2010 Design of Medical Devices Conference Abstracts

Patient Powered Device for the Treatment of Obstructive Sleep Apnea PUBLIC ACCESS

[+] Author and Article Information
Katya Christenson, Joseph Jacquemin, Steven Fannon, Davina Widjaja, Kathleen H. Sienko

University of Michigan

Ronald Chervin

Sleep Disorder Center, University of Michigan

J. Med. Devices 4(2), 027540 (Aug 12, 2010) (1 page) doi:10.1115/1.3454859 History: Published August 12, 2010


Obstructive sleep apnea is a common sleep disorder in which throat muscles relax during sleep, causing the upper airway to close. As a result, breathing ceases until a brief awakening restores the muscle tone and reopens the airway. Untreated sleep apnea contributes to cognitive, cardiovascular, and metabolic morbidity and has substantial negative impact on an individual’s quality of life. Treatment most commonly consists of nightly use of a nasal mask connected to a continuous positive airway pressure (CPAP) machine. The CPAP machine splints the upper airway open by supplying positive air pressure. However, the machine is expensive, requires electricity, and has suboptimal portability, noise, and aesthetics. The aim of this work was to develop a low-cost, lightweight, quiet, and mechanical CPAP machine that would function without an external energy source in resource-limited settings.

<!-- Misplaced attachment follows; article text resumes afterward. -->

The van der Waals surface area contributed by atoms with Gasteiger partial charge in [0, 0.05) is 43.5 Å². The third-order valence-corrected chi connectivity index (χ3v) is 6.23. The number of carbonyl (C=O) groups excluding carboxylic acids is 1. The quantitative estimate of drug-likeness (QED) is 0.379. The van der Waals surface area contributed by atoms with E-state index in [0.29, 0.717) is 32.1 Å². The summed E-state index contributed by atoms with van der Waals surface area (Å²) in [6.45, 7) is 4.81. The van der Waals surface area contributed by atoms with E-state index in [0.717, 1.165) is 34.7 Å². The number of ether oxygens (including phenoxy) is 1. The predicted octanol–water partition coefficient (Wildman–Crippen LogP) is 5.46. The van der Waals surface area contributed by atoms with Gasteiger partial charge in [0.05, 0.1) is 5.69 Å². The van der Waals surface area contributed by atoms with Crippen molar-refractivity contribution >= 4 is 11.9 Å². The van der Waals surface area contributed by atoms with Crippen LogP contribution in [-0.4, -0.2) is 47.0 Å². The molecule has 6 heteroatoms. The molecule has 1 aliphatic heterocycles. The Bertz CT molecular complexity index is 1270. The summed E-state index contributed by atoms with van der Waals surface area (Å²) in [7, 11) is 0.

Copyright © 2010 by American Society of Mechanical Engineers
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